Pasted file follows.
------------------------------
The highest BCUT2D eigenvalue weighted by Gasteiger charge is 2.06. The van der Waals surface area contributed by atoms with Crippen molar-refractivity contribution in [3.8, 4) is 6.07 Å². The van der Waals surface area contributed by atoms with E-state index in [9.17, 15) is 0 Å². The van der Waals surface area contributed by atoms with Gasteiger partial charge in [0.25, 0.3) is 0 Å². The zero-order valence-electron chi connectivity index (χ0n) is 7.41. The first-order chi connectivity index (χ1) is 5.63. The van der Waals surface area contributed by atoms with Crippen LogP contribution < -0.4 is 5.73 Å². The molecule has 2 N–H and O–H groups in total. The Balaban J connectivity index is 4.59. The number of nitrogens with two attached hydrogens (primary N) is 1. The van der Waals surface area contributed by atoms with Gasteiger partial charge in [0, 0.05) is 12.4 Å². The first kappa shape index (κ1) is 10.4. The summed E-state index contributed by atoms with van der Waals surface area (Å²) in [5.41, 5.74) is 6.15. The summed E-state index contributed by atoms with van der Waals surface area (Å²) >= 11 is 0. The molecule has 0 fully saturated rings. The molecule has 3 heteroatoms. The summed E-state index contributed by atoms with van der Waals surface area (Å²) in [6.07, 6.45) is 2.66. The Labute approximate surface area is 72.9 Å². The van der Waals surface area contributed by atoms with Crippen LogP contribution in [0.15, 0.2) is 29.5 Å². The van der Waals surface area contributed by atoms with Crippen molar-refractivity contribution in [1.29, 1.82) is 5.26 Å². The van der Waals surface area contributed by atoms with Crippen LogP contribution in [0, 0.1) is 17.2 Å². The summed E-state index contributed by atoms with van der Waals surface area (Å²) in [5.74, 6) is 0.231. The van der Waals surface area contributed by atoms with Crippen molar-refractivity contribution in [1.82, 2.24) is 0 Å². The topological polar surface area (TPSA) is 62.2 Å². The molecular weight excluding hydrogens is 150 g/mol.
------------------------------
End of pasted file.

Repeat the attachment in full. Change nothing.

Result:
The highest BCUT2D eigenvalue weighted by Gasteiger charge is 2.06. The van der Waals surface area contributed by atoms with Crippen molar-refractivity contribution in [3.8, 4) is 6.07 Å². The van der Waals surface area contributed by atoms with E-state index in [9.17, 15) is 0 Å². The van der Waals surface area contributed by atoms with Gasteiger partial charge in [0.25, 0.3) is 0 Å². The zero-order valence-electron chi connectivity index (χ0n) is 7.41. The first-order chi connectivity index (χ1) is 5.63. The van der Waals surface area contributed by atoms with Crippen LogP contribution < -0.4 is 5.73 Å². The molecule has 2 N–H and O–H groups in total. The Balaban J connectivity index is 4.59. The number of nitrogens with two attached hydrogens (primary N) is 1. The van der Waals surface area contributed by atoms with Gasteiger partial charge in [0, 0.05) is 12.4 Å². The first kappa shape index (κ1) is 10.4. The summed E-state index contributed by atoms with van der Waals surface area (Å²) in [5.41, 5.74) is 6.15. The summed E-state index contributed by atoms with van der Waals surface area (Å²) >= 11 is 0. The molecule has 0 fully saturated rings. The molecule has 3 heteroatoms. The summed E-state index contributed by atoms with van der Waals surface area (Å²) in [6.07, 6.45) is 2.66. The Labute approximate surface area is 72.9 Å². The van der Waals surface area contributed by atoms with Crippen LogP contribution in [0.15, 0.2) is 29.5 Å². The van der Waals surface area contributed by atoms with Crippen molar-refractivity contribution in [1.29, 1.82) is 5.26 Å². The van der Waals surface area contributed by atoms with Crippen LogP contribution in [0, 0.1) is 17.2 Å². The summed E-state index contributed by atoms with van der Waals surface area (Å²) in [5.74, 6) is 0.231. The van der Waals surface area contributed by atoms with Crippen molar-refractivity contribution in [1.82, 2.24) is 0 Å². The topological polar surface area (TPSA) is 62.2 Å². The molecular weight excluding hydrogens is 150 g/mol.